I'm writing this post to help you find out if your job is right for me.
I've received numerous job invitations but that realised most of these jobs do not meet my expectations. Rather than reviewing each one manually, I'm automating the process by writing this so I can focus my attention to the jobs that I can give my 101% efforts, without wasting a trip down to your office.
I have high expectations for my employer - just as you have for me. So these are what I expect from you:
I believe in making an impact in what I do - or I would have stuck around building websites for SMEs. I want to know that my work helps make the lives of people better - to put a small dent in the universe.
In my current team, we:
If you are asking how I can help you 'build an AI/Blockchain/Chatbot', we are probably misaligned. I'm interested in solving problems, not just building products. I believe that the best solution to a problem is more than just a tech product, it is usually a cocktail of political, environmental, societal and technological changes. The precursor of which, is a deep understanding of the problem.
My team primarily deals with blockchain technology. However, we do not aim to 'dispense' the technology as the panacea to all problems. We have the autonomy to decide on how we engage businesses or problem owners to design a solution for their problem. Often, we find synergy in our expertise in the technology and our partner's expertise in their problem space. Aside from building the product, our work as partners involves user studies, industry outreach & partnership and policy changes. All of which are essential to ensuring the success of the solution.
I need a culture in which it is okay to make mistakes, yet unacceptable not to learn from them. Not designing rooms for employees to make mistakes and or fail is a deadly flaw in the organisation design. It is as immature a thought as believing that your softwares can be bug-free. The best teams have processes to approach these problems, solving them iteratively and guardrails to prevent everyone from making the same mistakes.
My current role involves navigating uncertain and rough terrain. Working at the bleeding edge involves conducting tons of tech spikes and experiments, charging ahead to build a solution with nothing but an abstract concept, and in the process, break things. We do not allow perfect to become the enemy of good. My guiding principle is to not make the same mistake twice - to fail better and fall forward each time.
I am me. There is no one else like me. And I cannot fill in the role of someone else perfectly. I expect your company to understand that I have my strengths and weaknesses, and that doubling down on my strengths is the only way I can add the most value to your organisation
The diversity in my team allow us to play to our strengths. Each of us is good at different things. I shine at breaking down complex problems into smaller digestible pieces, and I can put my team on track to help them focus on what to work on next. In my team, we respect that people likes to work of different things. That's why everyone owns a part of the project that resonates with them and that they can best contribute to.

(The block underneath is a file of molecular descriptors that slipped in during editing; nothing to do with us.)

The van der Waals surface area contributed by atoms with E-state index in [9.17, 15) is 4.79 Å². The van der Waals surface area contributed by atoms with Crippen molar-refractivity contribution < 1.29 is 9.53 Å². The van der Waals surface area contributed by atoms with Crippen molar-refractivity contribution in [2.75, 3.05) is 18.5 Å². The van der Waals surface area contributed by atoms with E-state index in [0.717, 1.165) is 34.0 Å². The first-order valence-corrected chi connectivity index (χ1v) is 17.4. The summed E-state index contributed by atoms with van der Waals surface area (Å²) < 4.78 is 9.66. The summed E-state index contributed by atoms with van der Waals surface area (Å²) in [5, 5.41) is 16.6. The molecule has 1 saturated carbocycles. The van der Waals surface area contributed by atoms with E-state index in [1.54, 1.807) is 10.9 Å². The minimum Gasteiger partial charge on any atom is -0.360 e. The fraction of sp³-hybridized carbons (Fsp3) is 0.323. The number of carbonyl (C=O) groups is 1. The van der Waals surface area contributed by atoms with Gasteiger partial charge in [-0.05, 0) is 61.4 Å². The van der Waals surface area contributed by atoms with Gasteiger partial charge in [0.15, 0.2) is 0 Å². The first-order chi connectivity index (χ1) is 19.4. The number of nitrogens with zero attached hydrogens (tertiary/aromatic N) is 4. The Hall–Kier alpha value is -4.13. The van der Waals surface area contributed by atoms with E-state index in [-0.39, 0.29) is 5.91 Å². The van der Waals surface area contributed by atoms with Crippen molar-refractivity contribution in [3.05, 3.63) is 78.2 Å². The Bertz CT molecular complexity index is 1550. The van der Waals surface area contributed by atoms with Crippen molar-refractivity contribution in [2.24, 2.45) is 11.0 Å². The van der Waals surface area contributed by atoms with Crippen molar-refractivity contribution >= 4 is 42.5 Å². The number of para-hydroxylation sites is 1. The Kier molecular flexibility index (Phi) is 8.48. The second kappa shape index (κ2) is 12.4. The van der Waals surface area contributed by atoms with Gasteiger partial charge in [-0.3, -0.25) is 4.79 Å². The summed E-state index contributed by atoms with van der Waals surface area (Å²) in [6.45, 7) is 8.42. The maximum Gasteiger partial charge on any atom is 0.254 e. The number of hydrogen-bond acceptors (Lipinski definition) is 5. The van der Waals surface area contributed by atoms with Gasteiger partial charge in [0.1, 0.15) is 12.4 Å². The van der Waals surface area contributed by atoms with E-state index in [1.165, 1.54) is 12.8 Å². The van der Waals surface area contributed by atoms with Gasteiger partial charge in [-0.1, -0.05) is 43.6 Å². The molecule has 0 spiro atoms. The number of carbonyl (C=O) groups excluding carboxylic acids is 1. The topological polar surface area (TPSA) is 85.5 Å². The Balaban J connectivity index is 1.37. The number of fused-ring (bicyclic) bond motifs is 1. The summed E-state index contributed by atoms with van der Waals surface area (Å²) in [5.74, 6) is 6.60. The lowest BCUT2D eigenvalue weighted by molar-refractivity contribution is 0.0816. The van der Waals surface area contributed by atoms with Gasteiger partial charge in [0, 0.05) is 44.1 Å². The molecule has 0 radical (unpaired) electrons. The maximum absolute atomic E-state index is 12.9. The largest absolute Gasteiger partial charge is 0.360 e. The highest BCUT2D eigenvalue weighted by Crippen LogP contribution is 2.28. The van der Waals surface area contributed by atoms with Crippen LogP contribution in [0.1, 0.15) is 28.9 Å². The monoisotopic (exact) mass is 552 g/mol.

You don't need me if you think that you've got it all figured out and all I need is to do is to toe the line. I would like to think that experts in your organisation have been hired so that they can tell you what to do. Not the other way around. To do that, your organisation needs to recognise that decision making is a two-step process: First take in all the relevant information, then decide.
Working with complex problems means that we cannot possibly know all the information beforehand and we cannot allow the uncertainty to cripple our decision making capabilities. My team is empowered to make decisions with the latest available information, allowing us to continuously deliver. We are encouraged to bring in more information and perspectives to the problem to make sure that we are working in the right direction and if it is not, steer the development as necessary.
I expect your company to pay north of fair and have performance metrics tied to compensation. Of course, I will be reasonable to consider the entire package consisting of working arrangements, learning & growth opportunities, and additional benefits. It's an added bonus if your organisation focuses on making the pie bigger, rather than on how to slice it so that myself or someone else gets the bigger piece.
In my company, we tie compensation strongly to individual performance yet careful enough not to create an environment of unhealthy competition. The icing on the cake is the liberal funding and support for trainings and conferences.
Now that I've laid out these expectations drop me a note if your company meets my expectations. This is what my current job offers and I expect no less of my future employer.
If you were an experienced developer, wouldn't you expect the same? Now, read this as a job invitation:
This article was written to help recruiters understand that developers are neither nameless or faceless. Every decent developer has expectations. So stop approaching us with messages that goes like 'Hi, another headhunter here. I have a position for X. Good budget.'. You will not find decent developer that way.
The above accounts are based on my personal experience in my workplace. Is that environment for everyone? No.
In writing this article, I have referenced many work of Ray Dalio's Principles and Tom Rath's StrengthFinder. I highly recommend these two books for managers.
Yes, you may approach me for job offers if you meet the above expectations. I never close doors on opportunities.
Yes, I'm hiring for my team. We are working on super cool blockchain projects related to data privacy, provenance and tokenisation (for asset transfer).